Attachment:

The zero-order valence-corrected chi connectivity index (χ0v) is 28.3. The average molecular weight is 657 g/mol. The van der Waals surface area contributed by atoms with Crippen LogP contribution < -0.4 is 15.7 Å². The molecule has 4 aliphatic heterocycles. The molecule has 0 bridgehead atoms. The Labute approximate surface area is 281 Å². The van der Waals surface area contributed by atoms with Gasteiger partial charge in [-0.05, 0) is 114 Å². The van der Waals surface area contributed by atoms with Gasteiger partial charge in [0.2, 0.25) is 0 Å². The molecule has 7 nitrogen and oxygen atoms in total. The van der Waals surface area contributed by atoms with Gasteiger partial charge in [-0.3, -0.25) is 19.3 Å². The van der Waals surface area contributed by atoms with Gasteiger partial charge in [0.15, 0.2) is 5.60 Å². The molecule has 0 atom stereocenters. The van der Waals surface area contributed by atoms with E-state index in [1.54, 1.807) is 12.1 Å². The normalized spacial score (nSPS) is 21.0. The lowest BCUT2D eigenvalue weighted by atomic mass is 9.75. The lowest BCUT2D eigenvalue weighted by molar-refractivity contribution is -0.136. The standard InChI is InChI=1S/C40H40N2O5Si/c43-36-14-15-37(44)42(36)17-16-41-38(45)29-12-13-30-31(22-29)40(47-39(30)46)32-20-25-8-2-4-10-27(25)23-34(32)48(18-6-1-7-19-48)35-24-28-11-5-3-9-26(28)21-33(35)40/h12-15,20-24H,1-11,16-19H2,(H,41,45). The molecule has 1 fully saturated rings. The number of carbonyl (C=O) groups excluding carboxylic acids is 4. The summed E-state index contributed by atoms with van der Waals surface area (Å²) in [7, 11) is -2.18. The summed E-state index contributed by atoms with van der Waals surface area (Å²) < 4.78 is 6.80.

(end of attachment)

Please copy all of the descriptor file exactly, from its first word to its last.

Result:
The zero-order valence-corrected chi connectivity index (χ0v) is 28.3. The average molecular weight is 657 g/mol. The van der Waals surface area contributed by atoms with Crippen LogP contribution < -0.4 is 15.7 Å². The molecule has 4 aliphatic heterocycles. The molecule has 0 bridgehead atoms. The Labute approximate surface area is 281 Å². The van der Waals surface area contributed by atoms with Gasteiger partial charge in [-0.05, 0) is 114 Å². The van der Waals surface area contributed by atoms with Gasteiger partial charge in [0.2, 0.25) is 0 Å². The molecule has 7 nitrogen and oxygen atoms in total. The van der Waals surface area contributed by atoms with Gasteiger partial charge in [-0.3, -0.25) is 19.3 Å². The van der Waals surface area contributed by atoms with Gasteiger partial charge in [0.15, 0.2) is 5.60 Å². The molecule has 0 atom stereocenters. The van der Waals surface area contributed by atoms with E-state index in [1.54, 1.807) is 12.1 Å². The normalized spacial score (nSPS) is 21.0. The lowest BCUT2D eigenvalue weighted by atomic mass is 9.75. The lowest BCUT2D eigenvalue weighted by molar-refractivity contribution is -0.136. The standard InChI is InChI=1S/C40H40N2O5Si/c43-36-14-15-37(44)42(36)17-16-41-38(45)29-12-13-30-31(22-29)40(47-39(30)46)32-20-25-8-2-4-10-27(25)23-34(32)48(18-6-1-7-19-48)35-24-28-11-5-3-9-26(28)21-33(35)40/h12-15,20-24H,1-11,16-19H2,(H,41,45). The molecule has 1 fully saturated rings. The number of carbonyl (C=O) groups excluding carboxylic acids is 4. The summed E-state index contributed by atoms with van der Waals surface area (Å²) in [7, 11) is -2.18. The summed E-state index contributed by atoms with van der Waals surface area (Å²) < 4.78 is 6.80.